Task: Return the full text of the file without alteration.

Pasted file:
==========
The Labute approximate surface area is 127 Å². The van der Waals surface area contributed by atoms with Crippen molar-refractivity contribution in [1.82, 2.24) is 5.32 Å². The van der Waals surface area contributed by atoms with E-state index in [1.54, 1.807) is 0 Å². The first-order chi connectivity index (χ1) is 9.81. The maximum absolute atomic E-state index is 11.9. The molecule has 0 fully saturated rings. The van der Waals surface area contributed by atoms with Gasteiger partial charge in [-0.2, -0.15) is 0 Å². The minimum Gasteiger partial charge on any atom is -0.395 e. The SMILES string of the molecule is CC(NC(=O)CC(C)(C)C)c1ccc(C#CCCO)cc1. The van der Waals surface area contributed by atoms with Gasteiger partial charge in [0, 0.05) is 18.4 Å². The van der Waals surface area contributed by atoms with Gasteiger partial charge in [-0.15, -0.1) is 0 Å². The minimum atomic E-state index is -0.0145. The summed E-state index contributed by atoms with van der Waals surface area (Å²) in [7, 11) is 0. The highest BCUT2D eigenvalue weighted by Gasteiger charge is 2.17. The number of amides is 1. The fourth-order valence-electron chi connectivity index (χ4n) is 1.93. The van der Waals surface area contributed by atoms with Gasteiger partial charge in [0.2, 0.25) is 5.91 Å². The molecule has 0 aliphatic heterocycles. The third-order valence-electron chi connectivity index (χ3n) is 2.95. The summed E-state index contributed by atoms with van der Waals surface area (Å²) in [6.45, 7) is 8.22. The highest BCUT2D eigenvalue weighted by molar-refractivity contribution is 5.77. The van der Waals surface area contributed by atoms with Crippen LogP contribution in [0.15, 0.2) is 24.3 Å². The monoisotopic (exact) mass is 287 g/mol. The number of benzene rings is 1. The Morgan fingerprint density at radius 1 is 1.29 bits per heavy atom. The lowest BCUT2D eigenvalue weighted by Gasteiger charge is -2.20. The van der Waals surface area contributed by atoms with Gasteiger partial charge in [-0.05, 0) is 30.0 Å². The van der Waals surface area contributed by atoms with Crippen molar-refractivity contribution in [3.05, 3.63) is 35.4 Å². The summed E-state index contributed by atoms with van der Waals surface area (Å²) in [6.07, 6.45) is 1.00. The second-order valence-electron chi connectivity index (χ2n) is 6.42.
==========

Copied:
The Labute approximate surface area is 127 Å². The van der Waals surface area contributed by atoms with Crippen molar-refractivity contribution in [1.82, 2.24) is 5.32 Å². The van der Waals surface area contributed by atoms with E-state index in [1.54, 1.807) is 0 Å². The first-order chi connectivity index (χ1) is 9.81. The maximum absolute atomic E-state index is 11.9. The molecule has 0 fully saturated rings. The van der Waals surface area contributed by atoms with Gasteiger partial charge in [-0.2, -0.15) is 0 Å². The minimum Gasteiger partial charge on any atom is -0.395 e. The SMILES string of the molecule is CC(NC(=O)CC(C)(C)C)c1ccc(C#CCCO)cc1. The van der Waals surface area contributed by atoms with Gasteiger partial charge in [0, 0.05) is 18.4 Å². The van der Waals surface area contributed by atoms with Gasteiger partial charge in [-0.15, -0.1) is 0 Å². The minimum atomic E-state index is -0.0145. The summed E-state index contributed by atoms with van der Waals surface area (Å²) in [7, 11) is 0. The highest BCUT2D eigenvalue weighted by Gasteiger charge is 2.17. The number of amides is 1. The fourth-order valence-electron chi connectivity index (χ4n) is 1.93. The van der Waals surface area contributed by atoms with Gasteiger partial charge in [0.2, 0.25) is 5.91 Å². The molecule has 0 aliphatic heterocycles. The third-order valence-electron chi connectivity index (χ3n) is 2.95. The summed E-state index contributed by atoms with van der Waals surface area (Å²) in [6.45, 7) is 8.22. The highest BCUT2D eigenvalue weighted by molar-refractivity contribution is 5.77. The van der Waals surface area contributed by atoms with Crippen LogP contribution in [0.15, 0.2) is 24.3 Å². The monoisotopic (exact) mass is 287 g/mol. The number of benzene rings is 1. The Morgan fingerprint density at radius 1 is 1.29 bits per heavy atom. The lowest BCUT2D eigenvalue weighted by Gasteiger charge is -2.20. The van der Waals surface area contributed by atoms with Gasteiger partial charge in [-0.05, 0) is 30.0 Å². The van der Waals surface area contributed by atoms with Crippen molar-refractivity contribution in [3.05, 3.63) is 35.4 Å². The summed E-state index contributed by atoms with van der Waals surface area (Å²) in [6.07, 6.45) is 1.00. The second-order valence-electron chi connectivity index (χ2n) is 6.42.